A certified translation is the translation of an official document required by non-governmental organisations. With over 16 years’ professional experience, we have translated a wide variety of official documents for institutions such as universities, schools, insurance providers and potential future employers. Typically we translate documents which include:
We translate the document, allocate an appropriate reference number, and sign and date the document before returning it with a certificate which confirms translation by a qualified translator. We state our belief of the documents’ veracity and accuracy, before confirming our membership of a professional translation body.
We regularly perform notarised translations for governmental and legal bodies. The process of notarisation is more formal than certification, requiring the translator’s presence in the office of a public notary to make a verbal and written oath that the translation is honest and true. The notary will then mark the translation with a certified stamp. The original documents are often required at this point, so you should check these are available from the body requesting the legalisation.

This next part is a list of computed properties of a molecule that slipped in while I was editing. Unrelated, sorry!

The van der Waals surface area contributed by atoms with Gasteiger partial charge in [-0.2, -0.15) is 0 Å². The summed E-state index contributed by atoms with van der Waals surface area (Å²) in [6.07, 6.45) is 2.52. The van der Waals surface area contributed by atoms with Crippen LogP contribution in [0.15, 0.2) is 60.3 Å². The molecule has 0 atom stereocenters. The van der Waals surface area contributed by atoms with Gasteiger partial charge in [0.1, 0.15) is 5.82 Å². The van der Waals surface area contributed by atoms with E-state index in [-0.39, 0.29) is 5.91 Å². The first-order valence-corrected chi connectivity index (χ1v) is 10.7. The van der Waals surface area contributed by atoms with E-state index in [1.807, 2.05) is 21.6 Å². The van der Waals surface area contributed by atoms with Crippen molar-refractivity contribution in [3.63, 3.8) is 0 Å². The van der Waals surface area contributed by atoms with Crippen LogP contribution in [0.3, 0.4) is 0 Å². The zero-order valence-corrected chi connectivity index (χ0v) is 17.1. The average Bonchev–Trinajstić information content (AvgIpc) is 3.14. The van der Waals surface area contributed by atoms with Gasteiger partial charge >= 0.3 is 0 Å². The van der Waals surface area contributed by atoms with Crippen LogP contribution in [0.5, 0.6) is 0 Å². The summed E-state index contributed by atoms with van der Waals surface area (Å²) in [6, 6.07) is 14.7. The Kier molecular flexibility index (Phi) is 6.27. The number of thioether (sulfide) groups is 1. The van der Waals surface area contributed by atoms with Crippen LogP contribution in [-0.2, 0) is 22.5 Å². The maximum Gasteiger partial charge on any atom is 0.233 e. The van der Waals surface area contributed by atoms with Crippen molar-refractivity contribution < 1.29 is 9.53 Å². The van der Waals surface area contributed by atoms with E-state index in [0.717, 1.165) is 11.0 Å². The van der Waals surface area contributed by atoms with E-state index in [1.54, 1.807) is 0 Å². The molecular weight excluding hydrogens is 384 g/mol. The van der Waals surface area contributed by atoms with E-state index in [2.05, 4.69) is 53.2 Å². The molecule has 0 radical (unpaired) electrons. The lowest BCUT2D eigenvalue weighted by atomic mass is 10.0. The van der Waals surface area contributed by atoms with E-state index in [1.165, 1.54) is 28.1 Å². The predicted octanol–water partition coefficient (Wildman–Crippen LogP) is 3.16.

This level of certification is reserved for documents which are to be used overseas in countries which comply with the Hague Convention. Documents that fall into the legalisation translation certification include those supporting:
The process is the same as notarisation certification with the exception of the requirement for the original document. The translated documents are then sent to the Foreign and Commonwealth Office, where an official completes a final document to confirm the individual signing the notarisation has the authority to do so. This final document is proof all legal avenues have been completed and the authenticity of the document should not be contested.
Common examples of Sworn translations include:
While there are no set sworn translation requirements to adhere to, the translator must ensure the translated document can be compared and ‘verified’ against the original. In practice, this means the general layout of the text must remain as close to the original as is possible.
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